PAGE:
P.s. I'm with Neuro on the recommendation, I use the XS-PROs - they keep the vignetting down nicely, and because they're brass, even if you ding the front of the lens and bend the filter thread you can generally get them off again if you need to.
Title: Re: UV filters (any difference?)
Post by: Rienzphotoz on March 04, 2013, 11:56:08 AM
There's a very nice article on Lenstip whose conclusion is that HOYA filters are the best, both overall and in terms of value for money (depends on the model you buy).

I generally use the HMC. Sometimes Amazon has the Pro1 on offer and in that case I buy those.

No problem with lens caps, but I never tried stacking them.
I don't know which are the "best" ... but a few years ago, I did have a couple of Hoya filters on my EF 17-85 lens and the 50-500 lens) I really liked them ... I see no problem with Hoya ... its just that I personally like B+W ... maybe because I have a lot of trust and respect for made in Germany products ... or maybe, since I cannot afford the more fancier German made products like Leica, BMW etc I kinda feel happy that I can at least afford some German products  ;D  ... either way I don't care, I really like the B+W XS-Pro filters and I'm sticking with them, especially bcoz they are so slim and yet you can put a lens cap on them.
Title: Re: UV filters (any difference?)
Post by: TrumpetPower! on March 04, 2013, 12:11:39 PM
Whether you decide to use a filter or not, if protection is your goal, you'd be a fool to not use a lens hood.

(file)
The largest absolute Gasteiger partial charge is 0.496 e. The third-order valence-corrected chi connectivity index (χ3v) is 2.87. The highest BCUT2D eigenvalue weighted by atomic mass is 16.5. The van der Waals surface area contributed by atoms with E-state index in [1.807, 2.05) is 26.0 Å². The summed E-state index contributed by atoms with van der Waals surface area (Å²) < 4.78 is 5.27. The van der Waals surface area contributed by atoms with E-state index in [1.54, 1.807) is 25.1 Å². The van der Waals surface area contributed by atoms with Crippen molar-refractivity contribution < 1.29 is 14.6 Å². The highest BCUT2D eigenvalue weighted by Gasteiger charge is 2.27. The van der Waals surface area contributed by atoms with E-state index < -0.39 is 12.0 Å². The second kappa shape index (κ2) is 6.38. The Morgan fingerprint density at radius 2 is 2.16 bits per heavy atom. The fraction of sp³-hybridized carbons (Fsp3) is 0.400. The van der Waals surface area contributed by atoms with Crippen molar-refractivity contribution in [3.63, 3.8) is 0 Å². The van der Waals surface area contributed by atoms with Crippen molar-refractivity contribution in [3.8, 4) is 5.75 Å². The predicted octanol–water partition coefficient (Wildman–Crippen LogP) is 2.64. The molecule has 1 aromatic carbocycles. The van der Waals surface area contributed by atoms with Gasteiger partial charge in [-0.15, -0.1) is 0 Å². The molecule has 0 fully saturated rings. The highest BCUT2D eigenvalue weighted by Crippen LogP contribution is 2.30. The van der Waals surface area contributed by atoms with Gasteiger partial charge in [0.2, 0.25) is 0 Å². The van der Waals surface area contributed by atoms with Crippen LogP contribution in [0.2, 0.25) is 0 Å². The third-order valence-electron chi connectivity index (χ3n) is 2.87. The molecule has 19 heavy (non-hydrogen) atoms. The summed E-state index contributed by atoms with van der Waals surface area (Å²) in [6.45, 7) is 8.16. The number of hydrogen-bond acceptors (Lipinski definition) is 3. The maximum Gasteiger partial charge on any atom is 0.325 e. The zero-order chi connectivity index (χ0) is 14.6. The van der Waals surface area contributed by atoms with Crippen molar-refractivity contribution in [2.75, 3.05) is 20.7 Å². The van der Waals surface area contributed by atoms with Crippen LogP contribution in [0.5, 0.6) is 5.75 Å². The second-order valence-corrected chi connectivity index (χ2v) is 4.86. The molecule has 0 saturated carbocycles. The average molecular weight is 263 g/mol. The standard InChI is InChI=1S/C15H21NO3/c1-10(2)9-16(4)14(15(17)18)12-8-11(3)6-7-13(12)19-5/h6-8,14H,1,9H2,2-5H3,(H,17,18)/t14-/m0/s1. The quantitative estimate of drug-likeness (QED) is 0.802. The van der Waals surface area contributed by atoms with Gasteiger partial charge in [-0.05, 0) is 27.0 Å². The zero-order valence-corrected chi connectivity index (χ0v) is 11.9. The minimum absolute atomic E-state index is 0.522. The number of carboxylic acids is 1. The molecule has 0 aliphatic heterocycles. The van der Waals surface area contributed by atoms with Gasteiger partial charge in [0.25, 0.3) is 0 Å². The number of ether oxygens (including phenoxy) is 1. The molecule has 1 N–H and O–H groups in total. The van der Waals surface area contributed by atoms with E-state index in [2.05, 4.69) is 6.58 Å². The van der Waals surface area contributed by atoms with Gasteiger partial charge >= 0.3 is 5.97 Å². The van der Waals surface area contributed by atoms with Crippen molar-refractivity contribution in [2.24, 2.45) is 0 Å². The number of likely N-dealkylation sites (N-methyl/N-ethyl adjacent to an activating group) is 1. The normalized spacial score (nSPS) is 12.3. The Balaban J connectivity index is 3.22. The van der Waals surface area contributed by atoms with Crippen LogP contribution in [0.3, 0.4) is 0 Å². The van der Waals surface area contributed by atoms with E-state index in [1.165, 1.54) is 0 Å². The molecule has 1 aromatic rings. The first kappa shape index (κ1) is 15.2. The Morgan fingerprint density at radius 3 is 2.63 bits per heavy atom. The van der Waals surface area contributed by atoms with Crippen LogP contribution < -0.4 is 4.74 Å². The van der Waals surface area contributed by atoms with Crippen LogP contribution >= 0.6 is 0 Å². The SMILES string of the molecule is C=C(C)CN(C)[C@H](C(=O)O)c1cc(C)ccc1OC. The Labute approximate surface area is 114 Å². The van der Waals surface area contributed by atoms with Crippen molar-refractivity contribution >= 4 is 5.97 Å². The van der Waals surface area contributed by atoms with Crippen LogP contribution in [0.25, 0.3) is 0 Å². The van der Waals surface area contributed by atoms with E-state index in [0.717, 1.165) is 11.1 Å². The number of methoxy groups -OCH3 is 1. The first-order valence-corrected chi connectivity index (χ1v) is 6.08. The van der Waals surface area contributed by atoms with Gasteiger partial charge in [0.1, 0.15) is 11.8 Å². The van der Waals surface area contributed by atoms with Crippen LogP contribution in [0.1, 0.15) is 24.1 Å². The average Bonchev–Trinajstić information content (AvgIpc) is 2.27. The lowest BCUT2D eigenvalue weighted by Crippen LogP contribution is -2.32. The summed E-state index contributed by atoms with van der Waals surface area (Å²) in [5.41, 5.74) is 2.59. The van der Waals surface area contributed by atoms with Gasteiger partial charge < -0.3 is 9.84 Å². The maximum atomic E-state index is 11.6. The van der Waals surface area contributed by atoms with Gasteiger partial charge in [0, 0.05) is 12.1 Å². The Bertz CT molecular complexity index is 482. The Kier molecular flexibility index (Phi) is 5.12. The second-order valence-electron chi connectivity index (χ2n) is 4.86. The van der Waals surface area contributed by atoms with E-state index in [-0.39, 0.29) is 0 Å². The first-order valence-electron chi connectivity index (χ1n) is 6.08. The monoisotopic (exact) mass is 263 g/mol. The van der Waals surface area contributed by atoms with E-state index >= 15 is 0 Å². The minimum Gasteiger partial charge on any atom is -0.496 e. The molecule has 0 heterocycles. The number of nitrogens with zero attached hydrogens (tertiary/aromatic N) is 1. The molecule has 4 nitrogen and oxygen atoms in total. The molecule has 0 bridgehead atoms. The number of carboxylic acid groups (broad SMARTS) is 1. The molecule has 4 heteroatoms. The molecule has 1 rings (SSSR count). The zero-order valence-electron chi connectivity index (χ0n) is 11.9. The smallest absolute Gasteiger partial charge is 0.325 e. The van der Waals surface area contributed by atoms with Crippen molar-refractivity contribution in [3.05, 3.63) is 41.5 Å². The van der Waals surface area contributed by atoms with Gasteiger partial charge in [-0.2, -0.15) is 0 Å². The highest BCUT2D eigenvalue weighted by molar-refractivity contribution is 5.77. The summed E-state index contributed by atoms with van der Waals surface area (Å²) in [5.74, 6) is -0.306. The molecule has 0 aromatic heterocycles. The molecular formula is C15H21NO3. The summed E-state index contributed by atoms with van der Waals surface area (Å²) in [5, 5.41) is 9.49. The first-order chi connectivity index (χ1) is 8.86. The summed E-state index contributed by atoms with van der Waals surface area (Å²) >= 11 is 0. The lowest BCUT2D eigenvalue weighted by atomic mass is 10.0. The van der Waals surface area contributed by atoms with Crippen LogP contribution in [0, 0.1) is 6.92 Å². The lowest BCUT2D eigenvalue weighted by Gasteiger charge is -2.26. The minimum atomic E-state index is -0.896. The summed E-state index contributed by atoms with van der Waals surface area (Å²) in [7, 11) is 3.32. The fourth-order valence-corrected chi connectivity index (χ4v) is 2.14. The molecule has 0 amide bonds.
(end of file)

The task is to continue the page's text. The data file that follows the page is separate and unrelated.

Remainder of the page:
A hood actually improves image quality, while even the best filters degrade image quality (though, granted, imperceptibly so with the high quality ones). Except for those few lenses where a filter is required to complete environmental sealing, a filter only protects against the types of hazards that come in situations where you yourself should be wearing eye protection -- such as gravel kicked up at a rodeo. A hood, on the other hand, protects against all the common real-world types of hazards photographers face, including impact and fingerprints. More to the point, an impact that would damage a front element will damage the filter in a way that will often transmit the damage on to the lens, such as by jamming the filter threads or scratching the front element with the broken filter. The hood will actually protect the lens against those types of damage. And quality filters generally cost about as much as repairing a lens with a damaged front element.

For most photographers in most situations, the hood provides all the protection one needs. For many (not most) photographers in many (not most) situations, a filter will degrade image quality. For only a few photographers in only a few situations will a filter provide protection not offered by a lens hood.

The key is understanding the actual type of photography you do and, from that, knowing if adding a filter to your hood (which you should always use) will offer physical protection worth the degradation of image quality. Or, if you regularly shoot in environments in which a filter is actually prudent, you should be able to recognize situations where the filter is going to significantly degrade image quality and be able to make the decision to remove the filter for that shot.

(Of course, this all applies only to clear / UV / protection filters. Polarizers, neutral density filters, and other filters for effects are irrelevant to the discussion. And, of course, there are all sorts of other odd exceptions, such as lenses like the 50 compact macro which is its own hood, the fisheye lenses and their bulbous front elements, photojournalists who should be getting combat pay, and the like.)

Cheers,

b&
Title: Re: UV filters (any difference?)
Post by: wsheldon on March 04, 2013, 01:51:26 PM
Quote